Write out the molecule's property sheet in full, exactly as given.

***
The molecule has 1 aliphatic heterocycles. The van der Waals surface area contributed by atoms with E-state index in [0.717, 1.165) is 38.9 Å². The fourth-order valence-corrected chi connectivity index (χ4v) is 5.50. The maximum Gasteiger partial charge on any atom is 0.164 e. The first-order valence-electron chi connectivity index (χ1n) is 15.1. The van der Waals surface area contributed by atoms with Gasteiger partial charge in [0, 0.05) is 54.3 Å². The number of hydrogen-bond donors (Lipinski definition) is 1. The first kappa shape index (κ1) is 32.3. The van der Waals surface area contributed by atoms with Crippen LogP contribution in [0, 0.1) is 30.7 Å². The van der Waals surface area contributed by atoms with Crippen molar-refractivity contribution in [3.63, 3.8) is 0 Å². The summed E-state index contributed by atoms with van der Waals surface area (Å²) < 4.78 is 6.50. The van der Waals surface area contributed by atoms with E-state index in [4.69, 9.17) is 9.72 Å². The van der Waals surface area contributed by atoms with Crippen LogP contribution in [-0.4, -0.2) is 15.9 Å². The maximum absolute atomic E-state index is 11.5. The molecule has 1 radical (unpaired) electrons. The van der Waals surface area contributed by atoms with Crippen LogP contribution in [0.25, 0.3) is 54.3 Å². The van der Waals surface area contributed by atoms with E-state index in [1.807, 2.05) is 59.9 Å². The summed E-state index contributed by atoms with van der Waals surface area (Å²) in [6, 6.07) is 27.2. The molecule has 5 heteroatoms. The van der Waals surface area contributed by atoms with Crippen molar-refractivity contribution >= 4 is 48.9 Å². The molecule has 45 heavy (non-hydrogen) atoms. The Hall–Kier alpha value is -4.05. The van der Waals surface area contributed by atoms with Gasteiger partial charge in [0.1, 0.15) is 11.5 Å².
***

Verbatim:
The molecule has 1 aliphatic heterocycles. The van der Waals surface area contributed by atoms with E-state index in [0.717, 1.165) is 38.9 Å². The fourth-order valence-corrected chi connectivity index (χ4v) is 5.50. The maximum Gasteiger partial charge on any atom is 0.164 e. The first-order valence-electron chi connectivity index (χ1n) is 15.1. The van der Waals surface area contributed by atoms with Gasteiger partial charge in [0, 0.05) is 54.3 Å². The number of hydrogen-bond donors (Lipinski definition) is 1. The first kappa shape index (κ1) is 32.3. The van der Waals surface area contributed by atoms with Crippen LogP contribution in [0, 0.1) is 30.7 Å². The van der Waals surface area contributed by atoms with Crippen molar-refractivity contribution in [3.63, 3.8) is 0 Å². The summed E-state index contributed by atoms with van der Waals surface area (Å²) < 4.78 is 6.50. The van der Waals surface area contributed by atoms with E-state index in [4.69, 9.17) is 9.72 Å². The van der Waals surface area contributed by atoms with Crippen LogP contribution in [-0.4, -0.2) is 15.9 Å². The maximum absolute atomic E-state index is 11.5. The molecule has 1 radical (unpaired) electrons. The van der Waals surface area contributed by atoms with Crippen LogP contribution in [0.25, 0.3) is 54.3 Å². The van der Waals surface area contributed by atoms with E-state index in [1.807, 2.05) is 59.9 Å². The summed E-state index contributed by atoms with van der Waals surface area (Å²) in [6, 6.07) is 27.2. The molecule has 5 heteroatoms. The van der Waals surface area contributed by atoms with Crippen molar-refractivity contribution >= 4 is 48.9 Å². The molecule has 45 heavy (non-hydrogen) atoms. The Hall–Kier alpha value is -4.05. The van der Waals surface area contributed by atoms with Gasteiger partial charge in [0.1, 0.15) is 11.5 Å².